It has never been more important for IT vendors to leverage the power of data to run successful channel programmes. They need data and automated processes to manage the complexity of the modern partner ecosystem, which comprises a growing list of different partner types and new sales models, such as managed services and SaaS.
Conversely, a partner can typically work with up to 20 vendors and it can be a struggle to manage all those different programmes and processes. For a vendor to successfully win partner mindshare, they need to provide tailor their channel programme to their partners’ individual needs. Providing a frictionless experience is vital – and relies on the power of data.
In his latest blog, Forrester’s Jay McBain notes that the growth of the ‘partner ecosystem’ is reliant on getting the right data to understand new engagement models and drive better partner experience.
Indeed, we see price, brand, and ease of doing business consistently topping the list of requirements that partners seek in a vendor.
Yet McBain says channel organisations are lagging when it comes to automation.
“Channel professionals want to talk about expanding their partner programmes and building broad ecosystems, but the truth is that many of their basic programme and channel management processes are still painfully manual and error-prone,” he says.
Despite automation being a huge growth opportunity, Forrester estimates that more than 80 percent of companies (in all industries) run their indirect sales in a silo. It is completely separate from sales, marketing, and other lines of business. In many cases, the channel organisation has its own sales, marketing, finance, and operations groups inside, collaborating little with other divisions, notes Jay.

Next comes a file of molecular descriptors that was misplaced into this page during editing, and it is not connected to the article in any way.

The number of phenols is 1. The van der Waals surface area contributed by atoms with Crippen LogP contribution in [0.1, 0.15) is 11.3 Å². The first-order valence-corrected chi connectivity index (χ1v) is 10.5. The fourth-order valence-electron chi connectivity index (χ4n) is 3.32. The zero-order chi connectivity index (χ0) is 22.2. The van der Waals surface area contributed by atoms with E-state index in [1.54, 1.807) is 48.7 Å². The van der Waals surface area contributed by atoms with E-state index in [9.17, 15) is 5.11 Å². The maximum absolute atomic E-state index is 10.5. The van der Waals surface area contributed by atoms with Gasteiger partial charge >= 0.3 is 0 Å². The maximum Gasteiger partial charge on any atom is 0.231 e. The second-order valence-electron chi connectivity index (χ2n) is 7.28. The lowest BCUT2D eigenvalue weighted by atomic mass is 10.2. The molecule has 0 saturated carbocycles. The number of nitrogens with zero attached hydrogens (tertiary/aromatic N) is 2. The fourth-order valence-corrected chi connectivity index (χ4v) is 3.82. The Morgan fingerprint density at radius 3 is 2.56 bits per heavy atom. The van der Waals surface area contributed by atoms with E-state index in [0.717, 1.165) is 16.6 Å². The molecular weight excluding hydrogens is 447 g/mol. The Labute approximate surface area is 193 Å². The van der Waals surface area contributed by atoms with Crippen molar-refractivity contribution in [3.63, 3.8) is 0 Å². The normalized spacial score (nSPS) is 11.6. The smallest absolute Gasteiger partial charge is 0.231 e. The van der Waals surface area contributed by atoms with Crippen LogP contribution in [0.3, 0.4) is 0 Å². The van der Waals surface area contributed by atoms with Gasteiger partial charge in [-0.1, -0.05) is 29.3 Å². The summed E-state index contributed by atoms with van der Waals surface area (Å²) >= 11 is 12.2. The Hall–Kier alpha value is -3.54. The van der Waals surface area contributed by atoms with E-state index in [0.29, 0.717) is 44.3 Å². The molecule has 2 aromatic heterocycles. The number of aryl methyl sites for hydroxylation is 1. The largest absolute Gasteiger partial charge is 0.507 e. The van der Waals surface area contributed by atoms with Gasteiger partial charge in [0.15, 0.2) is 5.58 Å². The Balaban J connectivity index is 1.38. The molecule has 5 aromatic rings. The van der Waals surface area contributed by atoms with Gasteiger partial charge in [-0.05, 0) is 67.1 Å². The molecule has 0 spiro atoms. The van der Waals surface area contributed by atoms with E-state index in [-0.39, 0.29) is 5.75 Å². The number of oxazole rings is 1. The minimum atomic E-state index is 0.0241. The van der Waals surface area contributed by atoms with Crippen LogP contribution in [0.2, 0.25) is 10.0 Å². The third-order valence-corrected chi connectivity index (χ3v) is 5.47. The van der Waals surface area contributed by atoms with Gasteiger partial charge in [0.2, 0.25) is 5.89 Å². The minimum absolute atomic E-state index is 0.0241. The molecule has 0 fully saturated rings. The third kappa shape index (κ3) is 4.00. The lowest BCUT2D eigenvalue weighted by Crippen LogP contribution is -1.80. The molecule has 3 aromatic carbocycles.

“These organisations suffer from constrained access to internal and external data, manual processes such as quarterly business reviews, ad hoc channel account manager interactions, and programs that run on spreadsheets. There are very few end-to-end workflows to support the partners’ journey.”
He says that channel leaders generally know the linear partner journey from recruitment to onboarding, enablement, incentivising, co-selling, and co-marketing. Because of the typical partner programme’s manual overhead, however, few can identify points of friction along the way and don’t have effective feedback mechanisms for improvement.
“Multiply that by different partner types and changing business models entering into the fray, these blind spots are having a material impact on growth.”
There is also a lack of end-to-end transparency in partner interactions. Channel managers’ knowledge about their partners tends to be very limited. They usually track transactional information and occasionally some business intelligence, but a partner’s interactions from owner/principals, sales, marketing, and technicians across numerous touchpoints remain elusive.
There is also the problem of poor partner experience (PX). Juggling the demands of multiple vendors is too often a laborious, manual process.
The ability theory to partner for differentiation by leveraging channel data is vitally important, says Jay.
He maintains: “The growth of ecosystems is reliant on getting the right data to understand new engagement models and drive better partner experience. Investing in new digital tools to take advantage of expansive channel data and support the partner journey is becoming table stakes in the race toward channel automation.”
What do you think? Is there still work to be done to reduce the complexity of partner programmes? Or are firms slowly starting to recognise the benefits of automation?
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